Feinstein cannot function without an army of staffers.
Democrat Senator Dianne Feinstein’s health problems are much worse than what was previously disclosed to the public.
89-year-old Dianne Feinstein earlier this month returned to the senate in a wheelchair.
Feinstein finally returned to the senate after a 3-month absence due to shingles.
The California Senator’s diminished condition, red droopy eye and paralyzed face shocked the public.
Dianne Feinstein, 89, returns to the Senate after being absent since February and recovering from shingles pic.twitter.com/FcMJr7ddni
— Manu Raju (@mkraju) May 10, 2023
Feinstein is suffering from several complications due to shingles (supposedly), including facial paralysis, memory loss, vision and balance impairments and swelling of the brain.
According to a new report by The New York Times, Feinstein relies on an army of aides in order to carry out her duties.
Staff members wheel Feinstein into the senate chamber, help her get situated in a chair and whisper in her ear in between votes.
“They push her wheelchair, remind her how and when she should vote and step in to explain what is happening when she grows confused. They stay with her in the cloak room just off the Senate floor, where Ms. Feinstein has taken to waiting her turn to vote, then appearing in the doorway to register her “aye” or “nay” from the outer edge of the chamber.” according to The Times.
Staff members also try to hide Feinstein from photographers because they don’t want the public to see her deteriorating condition.
This is elder abuse.
The New York Times reported:
When Senator Dianne Feinstein entered a hearing room this month to reclaim her seat on the Senate Judiciary Committee after a monthslong absence, she was accompanied by a phalanx of aides.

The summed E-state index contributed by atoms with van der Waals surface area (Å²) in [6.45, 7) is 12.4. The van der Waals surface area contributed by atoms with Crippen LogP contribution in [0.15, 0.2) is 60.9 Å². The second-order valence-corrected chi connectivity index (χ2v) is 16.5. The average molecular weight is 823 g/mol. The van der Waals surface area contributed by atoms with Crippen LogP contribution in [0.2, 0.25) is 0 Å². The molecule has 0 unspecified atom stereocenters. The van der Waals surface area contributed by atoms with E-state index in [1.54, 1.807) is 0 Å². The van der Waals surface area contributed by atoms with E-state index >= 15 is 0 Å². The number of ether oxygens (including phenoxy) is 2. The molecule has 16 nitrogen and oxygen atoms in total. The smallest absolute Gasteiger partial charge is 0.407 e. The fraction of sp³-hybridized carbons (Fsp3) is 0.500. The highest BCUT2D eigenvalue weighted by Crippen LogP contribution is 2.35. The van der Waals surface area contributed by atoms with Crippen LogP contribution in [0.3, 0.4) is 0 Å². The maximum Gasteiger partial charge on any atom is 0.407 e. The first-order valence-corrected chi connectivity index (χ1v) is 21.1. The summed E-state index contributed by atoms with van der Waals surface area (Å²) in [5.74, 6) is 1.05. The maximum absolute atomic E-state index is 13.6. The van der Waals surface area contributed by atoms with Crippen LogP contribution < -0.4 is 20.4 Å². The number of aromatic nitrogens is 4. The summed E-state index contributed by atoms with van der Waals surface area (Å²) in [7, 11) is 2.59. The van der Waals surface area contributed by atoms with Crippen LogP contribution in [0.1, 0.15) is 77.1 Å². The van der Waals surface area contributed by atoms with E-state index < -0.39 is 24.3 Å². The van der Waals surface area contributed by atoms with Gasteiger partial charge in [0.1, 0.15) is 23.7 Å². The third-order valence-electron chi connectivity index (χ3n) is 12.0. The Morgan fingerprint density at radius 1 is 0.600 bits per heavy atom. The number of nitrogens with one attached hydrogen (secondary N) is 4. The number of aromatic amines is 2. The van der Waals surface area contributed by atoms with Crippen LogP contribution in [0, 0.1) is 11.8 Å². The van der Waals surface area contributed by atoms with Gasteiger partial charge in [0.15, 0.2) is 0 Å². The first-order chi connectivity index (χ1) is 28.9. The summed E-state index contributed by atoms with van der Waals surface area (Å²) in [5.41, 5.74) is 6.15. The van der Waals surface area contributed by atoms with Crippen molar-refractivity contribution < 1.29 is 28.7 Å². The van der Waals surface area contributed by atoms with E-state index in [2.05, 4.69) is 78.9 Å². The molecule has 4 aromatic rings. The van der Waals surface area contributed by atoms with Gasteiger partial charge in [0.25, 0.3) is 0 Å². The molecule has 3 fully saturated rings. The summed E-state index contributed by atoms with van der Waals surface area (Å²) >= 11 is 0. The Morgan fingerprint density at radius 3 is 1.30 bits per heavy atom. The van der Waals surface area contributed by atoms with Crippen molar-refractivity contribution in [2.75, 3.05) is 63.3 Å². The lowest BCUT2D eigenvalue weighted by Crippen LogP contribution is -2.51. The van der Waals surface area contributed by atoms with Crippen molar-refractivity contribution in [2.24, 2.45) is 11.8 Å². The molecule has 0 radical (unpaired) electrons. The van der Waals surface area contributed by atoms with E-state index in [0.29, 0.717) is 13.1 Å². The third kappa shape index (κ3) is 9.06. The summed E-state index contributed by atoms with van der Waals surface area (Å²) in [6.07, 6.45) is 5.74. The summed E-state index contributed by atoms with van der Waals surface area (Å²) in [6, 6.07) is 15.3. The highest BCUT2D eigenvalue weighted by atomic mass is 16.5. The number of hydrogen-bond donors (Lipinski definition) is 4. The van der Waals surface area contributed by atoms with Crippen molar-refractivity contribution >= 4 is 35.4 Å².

Two staff members settled the 89-year-old California Democrat into a chair at the dais as the assembled senators greeted their ailing colleague with a round of applause. When Ms. Feinstein spoke — during a vote on one of several of President Biden’s judicial nominees whose approval had awaited her return — she appeared to read from a piece of paper handed to her by a female aide seated behind her.
“I ask to be recorded as voting in person on the three nominees considered earlier, Mr. Chairman, and I vote aye now,” she said.
The aide knelt next to her and whispered into her ear in between votes — popping up repeatedly from her seat to confer with the senator, at one point clearing away the paper Ms. Feinstein had read from and presenting her with a folder that appeared to contain background information about the nominees.
The scene was typical of Ms. Feinstein’s day-to-day existence on Capitol Hill, where she is surrounded by a retinue of staff members who serve not only the roles of typical congressional aides — advising on policy, keeping tabs on the schedule, drafting statements and speeches — but also as de facto companions to a senator whose age, frail health and memory issues make it difficult for her to function alone.